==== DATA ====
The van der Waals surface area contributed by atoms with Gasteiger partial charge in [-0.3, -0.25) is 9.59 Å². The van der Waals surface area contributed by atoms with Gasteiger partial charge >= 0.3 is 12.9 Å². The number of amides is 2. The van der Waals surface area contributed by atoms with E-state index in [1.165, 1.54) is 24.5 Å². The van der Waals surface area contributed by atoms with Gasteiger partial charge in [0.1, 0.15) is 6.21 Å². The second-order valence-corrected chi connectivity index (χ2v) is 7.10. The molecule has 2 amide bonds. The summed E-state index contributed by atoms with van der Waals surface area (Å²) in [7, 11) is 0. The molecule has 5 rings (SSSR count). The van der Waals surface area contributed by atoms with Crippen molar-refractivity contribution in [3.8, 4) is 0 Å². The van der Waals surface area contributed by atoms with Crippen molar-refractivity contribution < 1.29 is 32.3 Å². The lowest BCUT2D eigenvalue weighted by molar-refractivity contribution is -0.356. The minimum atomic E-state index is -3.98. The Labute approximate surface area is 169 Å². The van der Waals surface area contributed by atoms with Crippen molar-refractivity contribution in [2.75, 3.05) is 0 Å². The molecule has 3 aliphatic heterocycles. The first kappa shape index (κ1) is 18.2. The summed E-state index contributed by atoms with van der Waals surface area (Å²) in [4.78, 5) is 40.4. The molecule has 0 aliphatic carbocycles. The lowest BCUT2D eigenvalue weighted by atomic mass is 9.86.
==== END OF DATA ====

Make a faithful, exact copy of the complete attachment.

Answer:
The van der Waals surface area contributed by atoms with Gasteiger partial charge in [-0.3, -0.25) is 9.59 Å². The van der Waals surface area contributed by atoms with Gasteiger partial charge >= 0.3 is 12.9 Å². The number of amides is 2. The van der Waals surface area contributed by atoms with E-state index in [1.165, 1.54) is 24.5 Å². The van der Waals surface area contributed by atoms with Gasteiger partial charge in [0.1, 0.15) is 6.21 Å². The second-order valence-corrected chi connectivity index (χ2v) is 7.10. The molecule has 2 amide bonds. The summed E-state index contributed by atoms with van der Waals surface area (Å²) in [7, 11) is 0. The molecule has 5 rings (SSSR count). The van der Waals surface area contributed by atoms with Crippen molar-refractivity contribution in [3.8, 4) is 0 Å². The van der Waals surface area contributed by atoms with Crippen molar-refractivity contribution < 1.29 is 32.3 Å². The lowest BCUT2D eigenvalue weighted by molar-refractivity contribution is -0.356. The minimum atomic E-state index is -3.98. The Labute approximate surface area is 169 Å². The van der Waals surface area contributed by atoms with Crippen molar-refractivity contribution in [2.75, 3.05) is 0 Å². The molecule has 3 aliphatic heterocycles. The first kappa shape index (κ1) is 18.2. The summed E-state index contributed by atoms with van der Waals surface area (Å²) in [4.78, 5) is 40.4. The molecule has 0 aliphatic carbocycles. The lowest BCUT2D eigenvalue weighted by atomic mass is 9.86.